In midst of this rapidly escalating Covid-19 pandemic, perhaps you have been experiencing ups and downs as I have, vacillating between prudence and panic; between caution and fear.
Just before taking my walk today I was reading about the negative physiological consequences of fear. Of course, that is not news! We all know that telltale squishy feeling that unease creates in our bellies, accompanied by an unsettling sense of antsiness and hand-wringing, finding ourselves unable to concentrate and calm ourselves.
There is a wonderful line in the movie Bridge of Spies where a character who is in deep trouble is asked if he is worried. He answers, “Would it help?” I think of that so often when I am on the edge of worry, yet knowing that it won’t help is not enough to dispel the butterflies in my stomach.
Then, as I was walking, I realized how much difference it makes to look at things through the lens of “What might be helpful?” instead of a lens of “I’m afraid to/of (fill in the blank).”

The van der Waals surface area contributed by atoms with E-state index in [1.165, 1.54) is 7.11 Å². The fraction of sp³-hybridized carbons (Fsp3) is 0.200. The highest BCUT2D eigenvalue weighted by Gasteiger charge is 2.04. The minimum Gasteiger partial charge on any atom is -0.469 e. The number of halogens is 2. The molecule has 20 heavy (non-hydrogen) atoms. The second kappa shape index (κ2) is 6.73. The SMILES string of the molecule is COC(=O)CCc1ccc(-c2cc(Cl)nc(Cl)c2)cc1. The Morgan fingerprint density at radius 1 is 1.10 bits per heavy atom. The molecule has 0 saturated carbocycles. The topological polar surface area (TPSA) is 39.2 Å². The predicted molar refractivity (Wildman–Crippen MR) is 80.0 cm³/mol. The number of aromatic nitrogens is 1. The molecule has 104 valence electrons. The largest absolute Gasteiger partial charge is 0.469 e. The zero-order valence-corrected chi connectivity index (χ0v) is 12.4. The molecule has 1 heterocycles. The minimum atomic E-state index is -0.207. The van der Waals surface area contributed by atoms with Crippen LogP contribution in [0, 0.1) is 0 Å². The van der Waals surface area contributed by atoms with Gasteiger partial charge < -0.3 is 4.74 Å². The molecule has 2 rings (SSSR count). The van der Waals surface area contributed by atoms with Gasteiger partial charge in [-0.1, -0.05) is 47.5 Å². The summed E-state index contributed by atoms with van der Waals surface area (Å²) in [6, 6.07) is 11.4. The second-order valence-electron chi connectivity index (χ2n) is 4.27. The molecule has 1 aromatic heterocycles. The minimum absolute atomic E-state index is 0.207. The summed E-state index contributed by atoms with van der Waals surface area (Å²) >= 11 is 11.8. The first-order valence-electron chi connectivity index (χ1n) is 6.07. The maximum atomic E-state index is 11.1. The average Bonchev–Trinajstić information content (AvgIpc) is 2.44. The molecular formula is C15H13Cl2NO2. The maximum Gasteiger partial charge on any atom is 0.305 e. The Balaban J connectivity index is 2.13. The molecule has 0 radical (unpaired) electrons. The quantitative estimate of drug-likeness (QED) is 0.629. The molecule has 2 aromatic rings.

In this case, “helpful” means I maintain social distance not only to prevent my own exposure to the virus, but also in order to help avoid it spreading unintentionally. I look for ways to lessen the problem at hand, not only for myself, but for the greater good.
“Afraid” means I stay home because I’m focused on my personal safety, and I’m looking for ways to escape. A healthy dose of fear is definitely warranted, but from a psychological point of view, choosing a helpful response is empowering while choosing a fearful one feeds a sense of powerlessness, even despair. The difference is not the action, it’s the attitude.
We are dealing with a huge crisis. Somehow, however, we need to find a workable attitude to carry us through this time of great uncertainty. “What is helpful?” seems like a good place to start.
Television’s children host Mr. Rogers said his mother responded to scary news by telling him, “Look for the helpers.” We can be those helpers, and we, ourselves, will be helped by being them.
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